Our Mints

In 1998, the Stuttgart mint, founded in 1374, and the Karlsruhe mint, inaugurated in 1827, were merged to form the State Mints of Baden-Wuerttemberg. Together, the two mints produce approximately 40% of all German euro coins, as well as medals and circulation and commemorative coins on behalf of other central banks from all over the world. The State Mints of Baden-Wuerttemberg are a state-owned enterprise and fall under the auspices of the Baden-Wuerttemberg Ministry of Finance. They strike German circulation and commemorative coins on behalf of the Federal Ministry of Finance. The Bundesbank (German Central Bank) is responsible for putting the coins into circulation.

The system of the five German mints dates back to 1871, when the German Coinage Act specified that the striking of German coins should not take place in a common national mint, but rather be spread across the mints of the federal states. That system was retained following the Second World War. The Berlin mint and the subsequently closed Muldenhuetten mint struck coins for East Germany, while West German coins were minted in Hamburg, Karlsruhe, Munich and Stuttgart. All mints answer to the ministry of finance in their respective state, and the Federal Ministry of Finance determines which mints strike which coins in which quantities and how those services should be remunerated.


Stuttgart mint

In 1374, Eberhard II, Count of Wuerttemberg, first had coins minted in Stuttgart. Ever since Stuttgart has been the chief mint of Wuerttemberg: first of the county; then of the Duchy; and ultimately of the Kingdom. It retained that role when Wuerttemberg joined the German Empire in 1871 and when it merged with Baden to form the federal state of Baden-Wuerttemberg in 1952.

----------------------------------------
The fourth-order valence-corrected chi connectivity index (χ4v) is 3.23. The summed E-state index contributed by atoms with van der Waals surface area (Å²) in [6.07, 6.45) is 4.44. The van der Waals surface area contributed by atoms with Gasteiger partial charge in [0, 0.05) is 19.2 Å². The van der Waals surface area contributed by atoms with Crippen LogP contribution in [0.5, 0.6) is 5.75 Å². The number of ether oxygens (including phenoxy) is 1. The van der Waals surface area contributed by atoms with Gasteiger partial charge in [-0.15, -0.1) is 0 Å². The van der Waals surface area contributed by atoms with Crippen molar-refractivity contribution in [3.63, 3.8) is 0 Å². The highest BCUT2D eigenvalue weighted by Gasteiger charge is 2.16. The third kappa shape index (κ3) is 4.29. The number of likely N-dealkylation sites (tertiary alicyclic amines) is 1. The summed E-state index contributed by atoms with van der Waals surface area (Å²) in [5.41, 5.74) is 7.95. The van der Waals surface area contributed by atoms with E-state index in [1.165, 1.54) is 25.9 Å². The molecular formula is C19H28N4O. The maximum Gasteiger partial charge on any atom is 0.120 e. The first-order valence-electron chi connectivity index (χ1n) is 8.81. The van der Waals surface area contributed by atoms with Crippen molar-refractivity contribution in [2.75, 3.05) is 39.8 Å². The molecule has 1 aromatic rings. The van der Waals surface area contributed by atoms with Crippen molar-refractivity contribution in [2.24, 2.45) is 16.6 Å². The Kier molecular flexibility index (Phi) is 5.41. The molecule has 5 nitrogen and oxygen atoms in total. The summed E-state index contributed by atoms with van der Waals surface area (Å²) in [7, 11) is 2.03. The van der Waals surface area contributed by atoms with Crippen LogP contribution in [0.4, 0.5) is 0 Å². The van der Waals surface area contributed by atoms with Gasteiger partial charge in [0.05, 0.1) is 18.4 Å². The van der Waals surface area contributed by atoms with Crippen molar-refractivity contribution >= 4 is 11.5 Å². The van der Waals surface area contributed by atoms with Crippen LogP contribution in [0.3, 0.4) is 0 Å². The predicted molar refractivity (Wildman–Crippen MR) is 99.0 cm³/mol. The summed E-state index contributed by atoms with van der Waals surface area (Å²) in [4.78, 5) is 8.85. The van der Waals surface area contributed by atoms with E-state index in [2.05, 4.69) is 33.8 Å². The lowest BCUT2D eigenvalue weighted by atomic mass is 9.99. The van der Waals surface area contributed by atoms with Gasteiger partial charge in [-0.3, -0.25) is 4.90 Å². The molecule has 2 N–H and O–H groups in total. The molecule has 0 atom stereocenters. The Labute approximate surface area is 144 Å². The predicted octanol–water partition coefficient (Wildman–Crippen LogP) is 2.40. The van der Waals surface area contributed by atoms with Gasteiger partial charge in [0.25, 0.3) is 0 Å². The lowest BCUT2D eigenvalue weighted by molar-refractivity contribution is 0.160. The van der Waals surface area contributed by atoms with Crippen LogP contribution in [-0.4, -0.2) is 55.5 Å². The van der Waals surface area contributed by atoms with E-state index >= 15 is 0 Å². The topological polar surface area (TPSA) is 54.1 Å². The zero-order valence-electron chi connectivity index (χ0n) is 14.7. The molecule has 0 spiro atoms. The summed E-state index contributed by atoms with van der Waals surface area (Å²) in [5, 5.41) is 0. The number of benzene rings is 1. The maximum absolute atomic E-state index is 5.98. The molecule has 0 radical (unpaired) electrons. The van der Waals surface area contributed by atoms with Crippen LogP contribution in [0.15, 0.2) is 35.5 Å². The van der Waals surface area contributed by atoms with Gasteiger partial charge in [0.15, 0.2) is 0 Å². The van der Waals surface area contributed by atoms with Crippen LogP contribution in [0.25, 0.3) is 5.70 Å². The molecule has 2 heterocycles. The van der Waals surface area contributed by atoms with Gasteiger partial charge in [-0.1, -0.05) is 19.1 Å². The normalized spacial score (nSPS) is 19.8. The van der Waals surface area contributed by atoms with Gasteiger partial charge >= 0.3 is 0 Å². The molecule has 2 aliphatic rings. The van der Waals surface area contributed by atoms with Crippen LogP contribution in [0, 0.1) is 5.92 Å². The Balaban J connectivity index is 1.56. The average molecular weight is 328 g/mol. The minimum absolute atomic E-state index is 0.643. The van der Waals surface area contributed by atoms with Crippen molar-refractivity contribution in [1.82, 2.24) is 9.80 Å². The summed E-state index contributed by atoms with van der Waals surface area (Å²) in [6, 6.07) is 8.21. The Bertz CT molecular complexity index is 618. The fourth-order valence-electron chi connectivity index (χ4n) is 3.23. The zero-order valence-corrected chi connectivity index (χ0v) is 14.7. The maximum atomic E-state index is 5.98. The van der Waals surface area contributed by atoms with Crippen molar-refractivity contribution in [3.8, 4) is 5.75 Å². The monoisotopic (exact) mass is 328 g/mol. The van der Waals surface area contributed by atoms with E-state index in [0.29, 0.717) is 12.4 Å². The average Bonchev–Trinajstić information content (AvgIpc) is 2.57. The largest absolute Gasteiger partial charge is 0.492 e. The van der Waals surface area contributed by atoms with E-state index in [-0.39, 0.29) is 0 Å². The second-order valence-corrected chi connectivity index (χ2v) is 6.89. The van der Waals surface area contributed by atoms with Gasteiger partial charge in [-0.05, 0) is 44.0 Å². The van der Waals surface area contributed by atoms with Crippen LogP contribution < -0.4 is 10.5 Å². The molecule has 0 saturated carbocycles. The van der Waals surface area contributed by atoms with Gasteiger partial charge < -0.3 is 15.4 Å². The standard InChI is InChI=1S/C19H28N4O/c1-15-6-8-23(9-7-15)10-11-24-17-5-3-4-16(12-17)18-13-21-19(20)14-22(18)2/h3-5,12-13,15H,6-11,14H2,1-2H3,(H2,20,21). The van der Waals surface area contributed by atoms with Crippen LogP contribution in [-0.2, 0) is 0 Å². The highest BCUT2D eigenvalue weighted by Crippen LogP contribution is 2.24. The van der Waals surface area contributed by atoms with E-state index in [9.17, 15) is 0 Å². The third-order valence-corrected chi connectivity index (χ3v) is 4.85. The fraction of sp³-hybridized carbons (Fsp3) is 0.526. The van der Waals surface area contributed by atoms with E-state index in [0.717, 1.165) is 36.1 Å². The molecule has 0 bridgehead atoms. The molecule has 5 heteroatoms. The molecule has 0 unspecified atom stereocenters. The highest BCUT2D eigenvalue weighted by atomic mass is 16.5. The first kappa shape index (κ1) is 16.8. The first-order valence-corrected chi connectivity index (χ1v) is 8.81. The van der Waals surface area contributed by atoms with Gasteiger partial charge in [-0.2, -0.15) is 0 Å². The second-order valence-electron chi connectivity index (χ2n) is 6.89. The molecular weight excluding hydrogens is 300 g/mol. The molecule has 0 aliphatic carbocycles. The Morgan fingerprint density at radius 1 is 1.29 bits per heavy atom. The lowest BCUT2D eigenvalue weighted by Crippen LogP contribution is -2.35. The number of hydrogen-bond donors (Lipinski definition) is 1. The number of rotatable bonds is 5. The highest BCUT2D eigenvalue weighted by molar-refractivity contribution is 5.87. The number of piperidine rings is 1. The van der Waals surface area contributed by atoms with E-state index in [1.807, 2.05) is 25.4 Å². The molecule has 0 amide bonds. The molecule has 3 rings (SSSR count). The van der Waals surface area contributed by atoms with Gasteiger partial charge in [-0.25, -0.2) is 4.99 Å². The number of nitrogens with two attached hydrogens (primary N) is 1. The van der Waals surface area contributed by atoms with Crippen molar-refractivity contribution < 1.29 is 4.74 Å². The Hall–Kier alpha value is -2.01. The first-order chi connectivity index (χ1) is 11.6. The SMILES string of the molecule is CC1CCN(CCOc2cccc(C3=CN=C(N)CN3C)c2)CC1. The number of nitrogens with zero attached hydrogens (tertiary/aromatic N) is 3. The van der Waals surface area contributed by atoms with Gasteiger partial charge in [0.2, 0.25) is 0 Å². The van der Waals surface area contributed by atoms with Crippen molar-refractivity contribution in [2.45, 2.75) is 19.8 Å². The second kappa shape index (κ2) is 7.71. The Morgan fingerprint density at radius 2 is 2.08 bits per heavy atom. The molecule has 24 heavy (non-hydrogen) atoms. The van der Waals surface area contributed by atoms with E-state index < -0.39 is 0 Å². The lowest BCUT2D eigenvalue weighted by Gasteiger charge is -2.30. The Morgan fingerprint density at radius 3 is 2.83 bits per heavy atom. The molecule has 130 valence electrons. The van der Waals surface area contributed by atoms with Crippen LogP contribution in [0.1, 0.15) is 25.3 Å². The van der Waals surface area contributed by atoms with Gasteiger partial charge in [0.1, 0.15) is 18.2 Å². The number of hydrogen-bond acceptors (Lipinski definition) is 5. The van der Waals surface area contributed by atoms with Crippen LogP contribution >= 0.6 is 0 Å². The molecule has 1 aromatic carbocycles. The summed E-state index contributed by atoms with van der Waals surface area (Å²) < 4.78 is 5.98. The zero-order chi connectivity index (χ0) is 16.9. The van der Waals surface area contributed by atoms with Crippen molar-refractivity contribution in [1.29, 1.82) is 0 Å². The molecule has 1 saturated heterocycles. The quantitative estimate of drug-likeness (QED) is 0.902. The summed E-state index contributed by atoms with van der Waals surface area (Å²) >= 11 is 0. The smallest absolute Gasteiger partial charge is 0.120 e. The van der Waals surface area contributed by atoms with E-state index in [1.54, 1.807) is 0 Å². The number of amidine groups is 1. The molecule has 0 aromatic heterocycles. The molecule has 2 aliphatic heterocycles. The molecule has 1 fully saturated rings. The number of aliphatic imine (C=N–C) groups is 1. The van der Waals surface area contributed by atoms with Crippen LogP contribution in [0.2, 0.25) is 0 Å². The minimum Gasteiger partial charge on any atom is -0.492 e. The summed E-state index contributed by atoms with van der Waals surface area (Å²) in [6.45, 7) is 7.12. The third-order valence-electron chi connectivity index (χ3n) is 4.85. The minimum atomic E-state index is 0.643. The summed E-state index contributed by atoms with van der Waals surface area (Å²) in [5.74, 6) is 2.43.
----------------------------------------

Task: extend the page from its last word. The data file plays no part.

For more than 600 years, the Stuttgart mint was located in or near the city centre. In 1842, King Wilhelm I had a new minting facility built across from the Stuttgart Staatsgalerie. But it suffered such severe damage during the Second World War that minting operations could barely be carried on. Thus the mint relocated to a newly built site in Bad Cannstatt in 1967.


Karlsruhe mint

The right of the Margrave of Baden to strike coins is first attested in 1362. However, it may have been awarded at a much earlier date. Unlike neighbouring Wuerttemberg, Baden did not possess a clear capital, and so the mint was repeatedly moved with the changing residence of the respective rulers.

For example, coins were minted in Baden-Baden, Darmstadt, Durlach, Emmendingen, Karlsruhe, Mannheim, Pforzheim and Tuebingen before Grand Duke Ludwig II of Baden decided to build a modern minting facility. On 9 February 1827, the building designed by Friedrich Weinbrenner was inaugurated in the presence of the Grand Duke. Our colleagues of the Karlsruhe mint are proud to still be working in this art historically significant building today.



Our employees

Foundation of our success

There are currently around 80 employees active in Germany’s largest coin-minting enterprise.  We are proud of our experienced and highly trained minting specialists, who thanks to their know-how are able to realise even the most challenging numismatic ideas.

Technical Equipment

Schuler Group delivers four minting presses

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